Difference between Inner Join and Join in SQL Server

 Updated on October 28, 2014     VIKRAM     611

An inner join is a join in which the values in the columns being joined are compared using a comparison operator.

In the ISO standard, inner joins can be specified in either the FROM or WHERE clause. This is the only type of join that ISO supports in the WHERE clause. Inner joins specified in the WHERE clause are known as old-style inner joins.

Syntax:

Select      *
From        Table1
inner join  Table2
on          Table1.Col1 = Table2.Col1

Here you will get data from both the tables where Col1 of Table1 is equivalent to Col1 of Table2. Here *(star) means you will get data from both the tables.

Note: Here you can use alias for tables. See the following example:

Select      T1.*
From        Table1 T1
inner join  Table2 T2
on          T1.Col1 = T2.Col1

Now you will get Table1 data where Col1 of Table1 is equivalent to Col1 of Table2.

Select      T2.*
From        Table1 T1
inner join  Table2 T2
on          T1.Col1 = T2.Col1

Now you will get Table2 data where Col1 of Table1 is equivalent to Col1 of Table2.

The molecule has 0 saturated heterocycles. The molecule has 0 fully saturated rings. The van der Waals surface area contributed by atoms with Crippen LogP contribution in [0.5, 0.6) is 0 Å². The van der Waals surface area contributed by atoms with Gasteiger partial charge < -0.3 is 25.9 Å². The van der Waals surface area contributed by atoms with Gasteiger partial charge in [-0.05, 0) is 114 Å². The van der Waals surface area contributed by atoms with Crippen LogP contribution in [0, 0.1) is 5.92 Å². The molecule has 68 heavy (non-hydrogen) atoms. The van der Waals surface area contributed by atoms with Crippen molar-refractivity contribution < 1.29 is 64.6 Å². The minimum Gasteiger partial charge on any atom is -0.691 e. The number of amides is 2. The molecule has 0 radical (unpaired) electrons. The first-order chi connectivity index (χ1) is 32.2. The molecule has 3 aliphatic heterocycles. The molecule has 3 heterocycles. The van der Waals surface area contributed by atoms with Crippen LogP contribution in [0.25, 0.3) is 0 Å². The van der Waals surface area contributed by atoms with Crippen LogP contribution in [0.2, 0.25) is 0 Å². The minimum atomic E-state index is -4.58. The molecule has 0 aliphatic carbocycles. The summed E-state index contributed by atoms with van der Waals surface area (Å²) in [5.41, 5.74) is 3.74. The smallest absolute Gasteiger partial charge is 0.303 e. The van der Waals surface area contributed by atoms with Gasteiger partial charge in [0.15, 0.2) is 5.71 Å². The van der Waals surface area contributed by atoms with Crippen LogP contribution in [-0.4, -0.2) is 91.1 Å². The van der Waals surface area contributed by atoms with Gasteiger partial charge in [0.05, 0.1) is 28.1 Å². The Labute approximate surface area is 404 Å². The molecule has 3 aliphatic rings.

Query using INNER JOIN:

Select      *
From        Table1 T1
inner join  Table2 T2
on          T1.Col1 = T2.Col1

Query using JOIN:

Select      *
From        Table1 T1
join        Table2 T2
on          T1.Col1 = T2.Col1

The question is what is the difference between above two syntax.

Here is the answer - They are equal to each other. There is absolutely no difference between them. They are equal in performance as well as implementation. JOIN is actually shorter version of INNER JOIN.

Personally I prefer to write INNER JOIN because it is much cleaner to read and it avoids any confusion if there is related to JOIN. For example if users had written INNER JOIN instead of JOIN there would have been no confusion in mind and hence there was no need to have original question.

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